Preface to Parts I and II

Maori cleaver, New Zealand 1884.12.282

As the first two parts of this Catalogue are to be published before the remaining portion is completed [N.B. the remaining parts were never completed or published], it appears desirable to say a few words explanatory of the system upon which the collection has been arranged, reserving a more comprehensive introduction until the whole is finished. Most of the objects exhibited are such as may be found in many ethnological museums, and it is only in relation to their psychological and sociological bearings that I venture to think some improvement may be found to have been introduced into the method of exhibiting them.

The objects are arranged in sequence with a view to show, in so far as the very limited extent of this collection renders such demonstration practicable, the successive ideas by which the minds of men in a primitive condition of culture have progressed in the development of their arts from the simple to the complex, and from the homogeneous to the heterogeneous.

Evolution and development are terms which, it is now beginning to be admitted, are as applicable to the progress of humanity as to all other mundane affairs. Anthropology, according to the more usual acceptation of the term, deals with the whole history of human development, and may be divided into two main branches. The first relates to the constitution of man, in which we have to do with man as a member of the animal kingdom, his mental and physical faculties and peculiarities, the varieties of race, the influence of heredity, and so forth. The second division may be classed under the head of culture, in which we deal with a new order of things, the origin of which was coeval with the first appearance of man upon the earth, no other animal being capable of self culture in the proper sense of the term. Up to this point the development of species has gone on in accordance with the laws of procreation and natural selection. Man being the last product of this order of things, becomes capable by means of his intellect of modifying external nature to his wants, and from henceforth we have to concern ourselves with a series of developments produced by art.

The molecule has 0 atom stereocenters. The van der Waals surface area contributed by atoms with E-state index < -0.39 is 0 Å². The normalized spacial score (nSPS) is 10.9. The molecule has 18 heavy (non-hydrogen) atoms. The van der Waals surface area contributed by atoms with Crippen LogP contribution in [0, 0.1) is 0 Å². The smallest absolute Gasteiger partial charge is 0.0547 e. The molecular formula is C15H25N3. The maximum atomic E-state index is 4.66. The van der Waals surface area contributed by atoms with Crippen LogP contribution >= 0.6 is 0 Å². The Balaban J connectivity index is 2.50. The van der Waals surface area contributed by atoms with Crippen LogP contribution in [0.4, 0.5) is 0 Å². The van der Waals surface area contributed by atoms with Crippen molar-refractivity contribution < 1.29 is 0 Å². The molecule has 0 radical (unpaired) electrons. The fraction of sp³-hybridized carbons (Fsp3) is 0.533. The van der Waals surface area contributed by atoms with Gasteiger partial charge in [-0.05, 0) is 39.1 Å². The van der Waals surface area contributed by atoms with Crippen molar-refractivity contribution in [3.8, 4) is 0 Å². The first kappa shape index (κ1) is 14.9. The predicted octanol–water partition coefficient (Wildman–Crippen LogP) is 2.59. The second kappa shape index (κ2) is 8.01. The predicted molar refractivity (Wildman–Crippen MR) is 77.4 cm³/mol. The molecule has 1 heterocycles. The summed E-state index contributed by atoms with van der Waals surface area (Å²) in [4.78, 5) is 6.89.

It is the province of anthropology to trace back the sequence of these developments to their sources. In the more restricted sense of the term anthropology, it appears to be applied by some to the first only of these two divisions of the subject, whilst the second, or that which I here term culture, has been recognised under the appellation of sociology or social science. It matters little which term is employed, provided we keep the two ideas distinct in our minds.

Human ideas, as represented by the various products of human industry, are capable of classification into genera, species and varieties in the same manner as the products of the vegetable and animal kingdoms, and in their development from the homogeneous to the heterogeneous they obey the same laws. If, therefore, we can obtain a sufficient number of objects to represent the succession of ideas, it will be found that they are capable of being arranged in museums upon a similar plan.